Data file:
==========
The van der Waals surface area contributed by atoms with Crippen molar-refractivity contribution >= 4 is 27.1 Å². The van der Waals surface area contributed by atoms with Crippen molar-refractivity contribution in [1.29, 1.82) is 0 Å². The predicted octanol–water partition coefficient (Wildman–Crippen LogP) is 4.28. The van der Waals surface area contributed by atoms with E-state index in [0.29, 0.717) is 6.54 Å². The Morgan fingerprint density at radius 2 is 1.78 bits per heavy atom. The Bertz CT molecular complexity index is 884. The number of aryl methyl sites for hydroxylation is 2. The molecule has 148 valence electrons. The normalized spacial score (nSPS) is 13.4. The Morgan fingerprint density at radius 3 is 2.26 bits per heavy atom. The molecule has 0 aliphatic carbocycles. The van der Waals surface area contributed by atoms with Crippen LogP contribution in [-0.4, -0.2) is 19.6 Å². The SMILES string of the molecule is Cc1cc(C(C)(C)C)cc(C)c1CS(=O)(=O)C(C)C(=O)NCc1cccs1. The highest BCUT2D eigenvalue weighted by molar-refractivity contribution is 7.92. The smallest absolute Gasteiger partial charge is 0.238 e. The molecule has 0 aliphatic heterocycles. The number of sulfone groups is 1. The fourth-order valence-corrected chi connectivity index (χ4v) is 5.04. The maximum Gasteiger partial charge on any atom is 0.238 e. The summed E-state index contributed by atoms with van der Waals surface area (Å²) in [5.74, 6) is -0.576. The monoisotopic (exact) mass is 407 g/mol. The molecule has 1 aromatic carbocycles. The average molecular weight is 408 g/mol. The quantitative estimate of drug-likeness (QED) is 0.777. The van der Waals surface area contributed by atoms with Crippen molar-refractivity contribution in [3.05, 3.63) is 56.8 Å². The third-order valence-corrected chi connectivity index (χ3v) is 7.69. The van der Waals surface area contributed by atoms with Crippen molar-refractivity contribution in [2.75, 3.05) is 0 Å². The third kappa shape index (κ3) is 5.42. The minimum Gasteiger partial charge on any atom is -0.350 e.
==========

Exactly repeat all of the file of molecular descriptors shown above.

The van der Waals surface area contributed by atoms with Crippen molar-refractivity contribution >= 4 is 27.1 Å². The van der Waals surface area contributed by atoms with Crippen molar-refractivity contribution in [1.29, 1.82) is 0 Å². The predicted octanol–water partition coefficient (Wildman–Crippen LogP) is 4.28. The van der Waals surface area contributed by atoms with E-state index in [0.29, 0.717) is 6.54 Å². The Morgan fingerprint density at radius 2 is 1.78 bits per heavy atom. The Bertz CT molecular complexity index is 884. The number of aryl methyl sites for hydroxylation is 2. The molecule has 148 valence electrons. The normalized spacial score (nSPS) is 13.4. The Morgan fingerprint density at radius 3 is 2.26 bits per heavy atom. The molecule has 0 aliphatic carbocycles. The van der Waals surface area contributed by atoms with Crippen LogP contribution in [-0.4, -0.2) is 19.6 Å². The SMILES string of the molecule is Cc1cc(C(C)(C)C)cc(C)c1CS(=O)(=O)C(C)C(=O)NCc1cccs1. The highest BCUT2D eigenvalue weighted by molar-refractivity contribution is 7.92. The smallest absolute Gasteiger partial charge is 0.238 e. The molecule has 0 aliphatic heterocycles. The number of sulfone groups is 1. The fourth-order valence-corrected chi connectivity index (χ4v) is 5.04. The maximum Gasteiger partial charge on any atom is 0.238 e. The summed E-state index contributed by atoms with van der Waals surface area (Å²) in [5.74, 6) is -0.576. The monoisotopic (exact) mass is 407 g/mol. The molecule has 1 aromatic carbocycles. The average molecular weight is 408 g/mol. The quantitative estimate of drug-likeness (QED) is 0.777. The van der Waals surface area contributed by atoms with Crippen molar-refractivity contribution in [3.05, 3.63) is 56.8 Å². The third-order valence-corrected chi connectivity index (χ3v) is 7.69. The van der Waals surface area contributed by atoms with Crippen molar-refractivity contribution in [2.75, 3.05) is 0 Å². The third kappa shape index (κ3) is 5.42. The minimum Gasteiger partial charge on any atom is -0.350 e.